cellular network was generated through a subdivision algorithm that was created in RhinoScript (see Chapter 1). Configurations were generated in which the complex net resulted in a branching arrangement. The latter is not directly coded in the script as a ‘branching’ function. It merely emerges because of a specific arrangement and accumula tion of coincident points and edges. Recognising this relation in the process helps to qualify some of the geometric definition in the cellular framework mechanism of the system, and the subdivision algorithm that drives it. There are three main conditions that arise: [i] frames that associate with the context and create fixed anchor points; [ii] frames that

only define association between neighbouring nets; and [iii] frames that are a hybrid of both – association and location. This setup begins to expose the ‘meta-spring’ aspect of the system. Here, it expands beyond a device for connecting to anchor points. Instead, it becomes a larger network of springs which aids in controlling the overall form of the net. Setting up design tests for such methods is a crucial element in their development. A second design elaborated through these methods was the design for a bridge with four cylindrical branches that constitute an inhabitable space at their intersection. This net too was utilised to act as a frame for an array of membrane patches to result in a greater degree of enclosure of the space of the bridge. Again this demonstrates the integration of spatial and structural aspects in the form-generation setup. A second design for a net-bridge was developed in the studio and constructed at Hacienda Quitralco, in Chilean Patagonia, in 2008. The scheme consists of two sets of ropes that are interlaced and rotated in such a way that a hyperbolic paraboloid results with its arching curve along the long axis of the bridge. In order to address the unknown soil conditions, the arrangement of the four poles of the bridge was deliberately chosen to be asymmetrical to suit different arrangements. With the bridge not depending on a symmetric arrangement, poles could independently be shifted in location in response to given soil conditions. Once the design strategy was established, crucial solutions for low-soil-impact anchor-points for the tensioned ropes and integrating the decking into the scheme needed to be developed. Detailed scheduling of the assembly procedure and knotting and lashing procedures finalised the construction document. After purchasing rope, belt ratchets for tensioning and some essential tools in Santiago de Chile, the Emergent Technologies and Design group travelled to the remote site in Chilean Patagonia. Upon arrival all sixteen holes for the anchors and poles were dug; the poles and anchors were prepared and placed; and the holes were closed and the soil compacted. The distance between the poles on either side of the river is circa 20 metres and the distance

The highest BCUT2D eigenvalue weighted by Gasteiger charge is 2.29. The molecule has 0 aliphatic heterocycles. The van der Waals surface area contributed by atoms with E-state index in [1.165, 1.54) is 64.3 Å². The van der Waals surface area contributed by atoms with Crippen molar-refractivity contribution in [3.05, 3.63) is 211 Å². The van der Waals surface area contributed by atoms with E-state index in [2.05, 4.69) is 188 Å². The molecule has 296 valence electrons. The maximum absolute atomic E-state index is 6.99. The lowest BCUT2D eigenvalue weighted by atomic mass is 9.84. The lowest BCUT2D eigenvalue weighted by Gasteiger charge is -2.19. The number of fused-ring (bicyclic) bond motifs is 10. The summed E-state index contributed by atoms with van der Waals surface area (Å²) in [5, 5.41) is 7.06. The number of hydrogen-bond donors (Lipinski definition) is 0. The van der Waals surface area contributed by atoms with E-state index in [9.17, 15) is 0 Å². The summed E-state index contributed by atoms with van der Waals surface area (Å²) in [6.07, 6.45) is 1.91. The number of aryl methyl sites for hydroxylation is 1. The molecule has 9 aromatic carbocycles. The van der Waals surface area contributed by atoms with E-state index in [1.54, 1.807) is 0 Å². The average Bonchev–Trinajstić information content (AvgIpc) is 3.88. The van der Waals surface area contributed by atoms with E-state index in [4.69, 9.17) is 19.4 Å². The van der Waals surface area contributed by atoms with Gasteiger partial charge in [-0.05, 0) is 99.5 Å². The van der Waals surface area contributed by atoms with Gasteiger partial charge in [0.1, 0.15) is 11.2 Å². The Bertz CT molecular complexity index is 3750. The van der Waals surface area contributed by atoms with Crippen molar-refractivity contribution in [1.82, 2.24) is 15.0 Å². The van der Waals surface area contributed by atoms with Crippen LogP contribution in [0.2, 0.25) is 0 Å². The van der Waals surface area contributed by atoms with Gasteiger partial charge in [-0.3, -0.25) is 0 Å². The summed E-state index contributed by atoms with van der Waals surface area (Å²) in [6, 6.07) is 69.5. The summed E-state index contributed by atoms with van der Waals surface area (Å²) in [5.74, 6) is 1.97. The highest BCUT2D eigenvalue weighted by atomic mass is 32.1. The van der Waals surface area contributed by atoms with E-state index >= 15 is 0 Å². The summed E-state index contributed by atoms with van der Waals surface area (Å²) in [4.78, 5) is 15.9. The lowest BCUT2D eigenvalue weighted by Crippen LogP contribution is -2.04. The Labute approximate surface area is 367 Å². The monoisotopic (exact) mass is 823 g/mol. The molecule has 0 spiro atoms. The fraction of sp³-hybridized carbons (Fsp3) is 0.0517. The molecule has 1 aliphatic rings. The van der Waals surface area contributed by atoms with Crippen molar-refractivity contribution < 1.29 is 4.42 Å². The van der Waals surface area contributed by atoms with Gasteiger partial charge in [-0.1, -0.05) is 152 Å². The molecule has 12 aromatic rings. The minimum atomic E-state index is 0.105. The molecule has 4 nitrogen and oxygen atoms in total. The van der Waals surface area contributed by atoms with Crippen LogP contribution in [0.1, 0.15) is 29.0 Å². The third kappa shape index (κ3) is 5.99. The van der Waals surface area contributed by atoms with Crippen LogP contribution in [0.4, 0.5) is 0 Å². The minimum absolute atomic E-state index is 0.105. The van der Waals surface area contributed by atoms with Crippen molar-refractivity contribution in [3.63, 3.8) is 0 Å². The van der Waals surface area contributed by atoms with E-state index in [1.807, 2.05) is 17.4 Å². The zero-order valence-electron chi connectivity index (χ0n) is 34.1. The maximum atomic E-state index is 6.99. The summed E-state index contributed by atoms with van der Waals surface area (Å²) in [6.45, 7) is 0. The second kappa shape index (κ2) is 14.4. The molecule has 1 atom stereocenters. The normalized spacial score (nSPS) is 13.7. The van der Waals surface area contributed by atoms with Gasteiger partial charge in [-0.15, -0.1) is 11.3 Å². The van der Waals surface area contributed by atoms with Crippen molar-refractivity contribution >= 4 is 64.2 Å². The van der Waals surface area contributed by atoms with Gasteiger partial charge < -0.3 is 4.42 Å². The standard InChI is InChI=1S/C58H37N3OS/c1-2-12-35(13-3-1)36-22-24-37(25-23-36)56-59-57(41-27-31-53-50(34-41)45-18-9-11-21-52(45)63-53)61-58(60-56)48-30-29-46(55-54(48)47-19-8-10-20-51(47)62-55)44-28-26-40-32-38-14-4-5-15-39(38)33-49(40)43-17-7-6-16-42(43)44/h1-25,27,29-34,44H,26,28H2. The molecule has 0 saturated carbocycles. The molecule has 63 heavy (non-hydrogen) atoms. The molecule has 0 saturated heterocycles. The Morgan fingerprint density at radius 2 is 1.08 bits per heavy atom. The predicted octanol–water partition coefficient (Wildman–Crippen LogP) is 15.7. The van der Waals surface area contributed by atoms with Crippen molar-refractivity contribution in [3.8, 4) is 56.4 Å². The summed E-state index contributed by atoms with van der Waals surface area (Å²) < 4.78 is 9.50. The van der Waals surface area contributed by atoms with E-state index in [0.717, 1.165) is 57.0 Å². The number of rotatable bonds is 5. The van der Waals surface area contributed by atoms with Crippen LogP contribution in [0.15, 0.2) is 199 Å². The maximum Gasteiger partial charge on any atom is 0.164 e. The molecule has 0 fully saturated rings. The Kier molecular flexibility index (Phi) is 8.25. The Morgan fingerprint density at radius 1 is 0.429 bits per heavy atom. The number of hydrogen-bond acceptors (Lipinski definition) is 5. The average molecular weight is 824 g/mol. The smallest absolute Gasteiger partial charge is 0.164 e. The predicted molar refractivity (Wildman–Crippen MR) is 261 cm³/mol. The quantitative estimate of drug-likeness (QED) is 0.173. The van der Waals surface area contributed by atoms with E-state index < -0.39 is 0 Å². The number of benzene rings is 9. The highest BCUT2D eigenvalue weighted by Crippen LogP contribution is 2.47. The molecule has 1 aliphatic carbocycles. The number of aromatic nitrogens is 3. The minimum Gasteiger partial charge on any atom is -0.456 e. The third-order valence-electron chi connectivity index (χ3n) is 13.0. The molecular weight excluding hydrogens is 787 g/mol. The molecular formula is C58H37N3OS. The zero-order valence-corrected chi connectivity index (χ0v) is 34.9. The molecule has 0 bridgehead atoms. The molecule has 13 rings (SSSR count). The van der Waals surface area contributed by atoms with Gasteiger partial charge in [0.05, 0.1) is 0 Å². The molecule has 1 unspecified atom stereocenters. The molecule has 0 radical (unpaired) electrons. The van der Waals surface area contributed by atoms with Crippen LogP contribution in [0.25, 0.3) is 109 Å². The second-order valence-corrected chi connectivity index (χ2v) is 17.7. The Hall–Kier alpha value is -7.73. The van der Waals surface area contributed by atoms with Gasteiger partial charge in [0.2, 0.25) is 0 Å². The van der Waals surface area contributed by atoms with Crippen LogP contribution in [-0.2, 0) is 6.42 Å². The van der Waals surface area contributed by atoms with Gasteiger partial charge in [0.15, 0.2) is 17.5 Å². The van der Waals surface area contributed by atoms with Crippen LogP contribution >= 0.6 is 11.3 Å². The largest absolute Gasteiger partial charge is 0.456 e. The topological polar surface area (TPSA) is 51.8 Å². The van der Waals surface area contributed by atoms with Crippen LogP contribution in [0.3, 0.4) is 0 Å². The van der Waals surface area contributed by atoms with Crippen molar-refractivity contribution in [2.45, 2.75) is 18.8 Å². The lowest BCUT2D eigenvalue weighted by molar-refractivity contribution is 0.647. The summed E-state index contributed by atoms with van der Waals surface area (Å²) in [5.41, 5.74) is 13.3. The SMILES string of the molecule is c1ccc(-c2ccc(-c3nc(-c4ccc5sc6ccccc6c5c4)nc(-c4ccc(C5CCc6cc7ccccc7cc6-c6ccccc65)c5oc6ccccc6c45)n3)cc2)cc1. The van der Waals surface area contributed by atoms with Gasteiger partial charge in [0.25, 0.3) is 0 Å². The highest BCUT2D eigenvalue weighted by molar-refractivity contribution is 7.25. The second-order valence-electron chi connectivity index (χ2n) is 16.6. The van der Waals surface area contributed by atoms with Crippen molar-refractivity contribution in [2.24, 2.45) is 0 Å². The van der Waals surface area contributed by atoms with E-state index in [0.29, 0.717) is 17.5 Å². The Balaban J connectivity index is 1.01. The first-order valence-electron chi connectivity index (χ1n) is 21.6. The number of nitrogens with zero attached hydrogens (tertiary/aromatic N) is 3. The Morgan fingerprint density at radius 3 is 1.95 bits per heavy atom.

between the furthest anchor points is circa 40 metres. The ropes and spacer-beams were assembled in a nearby barn, carried to the site and installed. Then the crucial pre-tensioning phase began, while the decking was prepared. After the decking was placed, the post-tensioning phase began. With the use of the belt ratchets and slipknots, the ropes were tensioned. Not all ropes could be tensioned simultaneously owing to the low number of available ratchets, which resulted in disequilibrium of tension in the overall system during the process of post-tensioning. However, this was counteracted by careful sequencing of the post-tensioning process. As the tension increased, the knots securing the ropes began slipping and different knots needed to be deployed. Eventually the rope began to stretch more than expected, with its diameter dramatically decreasing, at the point of which the tensioning had to be stopped as the knots began slipping again. However, the tension at this stage was sufficient and the project completed two days ahead of schedule. Research into complex spatial nets and also into the construction of such systems in a context with few anchoring options or lack of high-end technology is one of the key research areas of the Emergent Technologies and Design programme, as these systems have the potential to be used as supplementary architectural interventions in, for instance, climatic contexts where intermediary spaces between fully climatised interiors and fully exposed exteriors do not exist. With fast-to-assemble lightweight systems, such intermediary spaces can swiftly be provided together with an advanced passive environmental modulation capacity.